The final graphic novel from my library binge was My Friend Dahmer
written and drawn by Derf (John) Backderf a comic artist most well-known for the indy comic The City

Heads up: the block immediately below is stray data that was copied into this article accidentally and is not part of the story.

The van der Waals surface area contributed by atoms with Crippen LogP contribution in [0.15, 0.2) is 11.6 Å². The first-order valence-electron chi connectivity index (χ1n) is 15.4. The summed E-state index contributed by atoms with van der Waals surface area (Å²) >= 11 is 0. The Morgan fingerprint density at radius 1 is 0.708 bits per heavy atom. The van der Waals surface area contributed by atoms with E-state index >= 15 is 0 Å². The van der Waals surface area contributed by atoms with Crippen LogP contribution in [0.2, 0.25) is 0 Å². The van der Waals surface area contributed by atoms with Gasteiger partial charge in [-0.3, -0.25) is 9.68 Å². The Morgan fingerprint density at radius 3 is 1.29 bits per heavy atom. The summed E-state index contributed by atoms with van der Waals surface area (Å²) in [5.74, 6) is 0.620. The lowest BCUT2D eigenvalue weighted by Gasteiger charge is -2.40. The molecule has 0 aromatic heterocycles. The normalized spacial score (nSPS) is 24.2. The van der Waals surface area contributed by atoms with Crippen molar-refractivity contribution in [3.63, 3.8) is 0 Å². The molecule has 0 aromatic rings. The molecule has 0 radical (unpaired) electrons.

. Backderf, in retrospect, found himself in the rather odd position of having attended high school with infamous serial killer Jeffrey Dahmer. He describes Dahmer as an odd kid—which isn't exactly unexpected. What is so well done about the story is the human side of a person so often described as inhuman. There was a time before Dahmer stalked and murdered people that has generally been lost. The book, in its entirety, comes across as a notice, of sorts, to simply be more humane and compassionate for those who are obviously struggling with problems. The catalyst for Dahmer's terminal slide into depravity, Backderf notes, was likely when Dahmer's parents and high school society isolated the flawed and troubled young man who'd been resorting to alcoholism for years to control his urges. Dahmer knew what he wanted was wrong. Until this point, Dahmer is a somewhat sympathetic figure and, as the author points out, when Dahmer does act on his disturbing thoughts, he has chosen the path he will take for the rest of his life and Dahmer alone is responsible for that. This is a haunting and excellent graphic novel tracing the formative years of Jeffrey Dahmer from the perspective of a contemporary. Backderf's artistic style is reminiscent of the times he grew up in; I see hints of both Robert Crumb and Gilbert Shelton. His attention to detail with regard to the eras being depicted as well as the story's action are wonderful. What's so great about this, when it comes to comic-style storytelling, is that the reader is able to clearly follow the story rather than dwell in the flaws of depiction. Backderf's art generally deserves a second look to absorb the details that may have been missed on the first pass.